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    “All the King’s Men” by Jeffrey Ford

    This was a really weird one and not a little creepy. My biggest question after reading it was, is Cinder (the Queen of Hearts’ sister) supposed to be a reference to Cinderella? It seems too much to be a coincidence, but if it WAS intentional, I can’t for the life of me figure out what the point was.

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    “Run, Rabbit” by Angela Slatter

    Didn’t like this one much. Probably my second least favorite (the first half of this anthology was rough). It turned WAY too dark at the end.

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    “In Memory of a Summer’s Day” by Matthew Kressel

    In this one, Wonderland is a real place, and it’s been turned into a tourist attraction, where people come out very different from when they went in and not in a good way. It was an interesting concept, but I didn’t really enjoy the story that much.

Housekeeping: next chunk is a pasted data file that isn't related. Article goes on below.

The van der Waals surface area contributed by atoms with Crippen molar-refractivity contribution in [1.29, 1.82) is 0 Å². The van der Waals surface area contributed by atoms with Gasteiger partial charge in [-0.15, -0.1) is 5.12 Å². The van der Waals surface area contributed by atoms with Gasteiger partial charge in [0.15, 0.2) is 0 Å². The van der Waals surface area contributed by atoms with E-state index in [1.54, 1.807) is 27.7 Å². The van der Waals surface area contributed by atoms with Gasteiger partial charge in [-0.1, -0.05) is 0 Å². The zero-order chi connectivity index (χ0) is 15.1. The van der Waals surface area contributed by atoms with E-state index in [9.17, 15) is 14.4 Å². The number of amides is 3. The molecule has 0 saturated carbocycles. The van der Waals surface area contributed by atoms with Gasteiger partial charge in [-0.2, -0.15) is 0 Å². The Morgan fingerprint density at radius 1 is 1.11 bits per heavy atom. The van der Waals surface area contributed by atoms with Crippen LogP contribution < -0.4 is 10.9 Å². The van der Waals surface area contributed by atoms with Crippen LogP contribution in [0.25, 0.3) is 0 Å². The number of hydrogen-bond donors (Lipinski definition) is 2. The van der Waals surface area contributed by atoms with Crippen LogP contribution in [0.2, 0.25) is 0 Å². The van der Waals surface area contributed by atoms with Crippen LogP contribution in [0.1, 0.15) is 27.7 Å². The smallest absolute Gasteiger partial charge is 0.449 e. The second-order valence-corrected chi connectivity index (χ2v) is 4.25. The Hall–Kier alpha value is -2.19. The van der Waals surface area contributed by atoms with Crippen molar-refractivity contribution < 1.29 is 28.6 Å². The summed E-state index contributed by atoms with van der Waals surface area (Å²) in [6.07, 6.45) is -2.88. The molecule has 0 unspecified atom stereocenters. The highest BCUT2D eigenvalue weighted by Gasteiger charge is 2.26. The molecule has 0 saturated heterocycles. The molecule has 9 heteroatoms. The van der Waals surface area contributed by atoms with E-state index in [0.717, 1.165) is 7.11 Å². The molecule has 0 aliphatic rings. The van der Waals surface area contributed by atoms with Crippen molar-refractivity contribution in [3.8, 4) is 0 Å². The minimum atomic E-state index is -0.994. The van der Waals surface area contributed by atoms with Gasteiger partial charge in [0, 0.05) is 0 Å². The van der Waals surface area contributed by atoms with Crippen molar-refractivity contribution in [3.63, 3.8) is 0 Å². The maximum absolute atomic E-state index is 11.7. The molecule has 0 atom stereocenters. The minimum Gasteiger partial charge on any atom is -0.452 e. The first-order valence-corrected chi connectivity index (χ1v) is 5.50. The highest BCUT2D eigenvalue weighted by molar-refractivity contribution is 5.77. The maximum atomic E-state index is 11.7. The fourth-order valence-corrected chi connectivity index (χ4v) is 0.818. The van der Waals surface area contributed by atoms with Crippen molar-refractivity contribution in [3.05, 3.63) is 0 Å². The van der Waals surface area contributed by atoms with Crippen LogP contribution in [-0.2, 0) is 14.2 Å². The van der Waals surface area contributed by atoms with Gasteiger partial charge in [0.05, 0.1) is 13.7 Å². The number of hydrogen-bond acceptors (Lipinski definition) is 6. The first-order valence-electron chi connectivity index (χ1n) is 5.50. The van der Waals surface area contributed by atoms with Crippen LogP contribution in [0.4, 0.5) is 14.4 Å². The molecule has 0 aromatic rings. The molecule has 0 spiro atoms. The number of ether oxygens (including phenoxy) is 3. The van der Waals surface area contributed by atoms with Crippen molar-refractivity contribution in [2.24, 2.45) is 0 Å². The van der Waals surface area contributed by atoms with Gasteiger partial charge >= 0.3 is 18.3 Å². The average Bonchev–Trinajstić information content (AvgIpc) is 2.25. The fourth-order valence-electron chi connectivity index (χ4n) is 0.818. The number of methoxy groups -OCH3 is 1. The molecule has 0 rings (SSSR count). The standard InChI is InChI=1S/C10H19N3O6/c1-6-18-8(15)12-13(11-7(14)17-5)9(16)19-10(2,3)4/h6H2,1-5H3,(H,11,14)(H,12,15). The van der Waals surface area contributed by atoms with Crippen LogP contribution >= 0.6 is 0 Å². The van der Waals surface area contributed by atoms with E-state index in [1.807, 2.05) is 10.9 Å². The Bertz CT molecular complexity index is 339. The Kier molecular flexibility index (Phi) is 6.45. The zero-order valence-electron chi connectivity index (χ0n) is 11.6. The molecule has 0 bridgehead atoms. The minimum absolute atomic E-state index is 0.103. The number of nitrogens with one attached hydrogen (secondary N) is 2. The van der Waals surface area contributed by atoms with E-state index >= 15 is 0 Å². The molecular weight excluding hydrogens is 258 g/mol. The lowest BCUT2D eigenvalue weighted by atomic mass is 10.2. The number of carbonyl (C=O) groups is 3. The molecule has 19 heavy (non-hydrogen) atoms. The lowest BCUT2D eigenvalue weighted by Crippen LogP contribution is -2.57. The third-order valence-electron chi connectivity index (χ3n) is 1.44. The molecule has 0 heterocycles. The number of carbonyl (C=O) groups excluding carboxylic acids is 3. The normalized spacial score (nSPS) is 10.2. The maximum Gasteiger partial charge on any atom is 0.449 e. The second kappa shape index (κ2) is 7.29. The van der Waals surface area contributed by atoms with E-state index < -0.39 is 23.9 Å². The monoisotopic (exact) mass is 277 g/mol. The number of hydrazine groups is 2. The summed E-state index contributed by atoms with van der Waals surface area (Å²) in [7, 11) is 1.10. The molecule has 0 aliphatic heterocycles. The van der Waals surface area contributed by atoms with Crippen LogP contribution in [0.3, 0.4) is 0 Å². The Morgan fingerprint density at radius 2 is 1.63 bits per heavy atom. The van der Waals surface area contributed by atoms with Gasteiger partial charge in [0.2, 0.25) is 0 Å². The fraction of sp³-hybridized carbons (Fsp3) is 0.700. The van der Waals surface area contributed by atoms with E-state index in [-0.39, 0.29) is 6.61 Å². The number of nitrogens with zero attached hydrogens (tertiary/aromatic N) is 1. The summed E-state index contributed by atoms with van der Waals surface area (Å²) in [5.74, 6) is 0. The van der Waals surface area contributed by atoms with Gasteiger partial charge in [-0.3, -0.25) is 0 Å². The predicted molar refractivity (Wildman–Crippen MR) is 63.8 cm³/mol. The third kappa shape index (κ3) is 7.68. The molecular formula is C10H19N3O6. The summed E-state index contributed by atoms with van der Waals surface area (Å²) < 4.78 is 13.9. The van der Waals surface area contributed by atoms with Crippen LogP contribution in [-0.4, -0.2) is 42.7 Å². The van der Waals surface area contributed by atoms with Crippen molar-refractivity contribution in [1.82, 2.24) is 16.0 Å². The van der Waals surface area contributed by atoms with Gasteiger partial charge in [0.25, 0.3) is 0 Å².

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    “Sentence Like a Saturday” by Seanan McGuire

    This was easily my favorite of the collection. I loved the premise, and I liked how it took me a second to figure out what was going on. And the feel of the story was very Alice in Wonderland-ish, more than any of the others.

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    “Worrity, Worrity” by Andy Duncan

    Weird and super confusing. I mean, I get the basic idea he was going for, but it was too much work to try to figure out what all the abstract scenes were supposed to mean.

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    “Eating the Alice Cake” by Kaaron Warren

    I feel like I missed a lot of the references in this one. Or like I didn’t really understand what was going on. Similar to the preceding story, I understand basically what the author was going for, but there were a ton of details that seemed like they were meant to be significant, but I didn’t know why.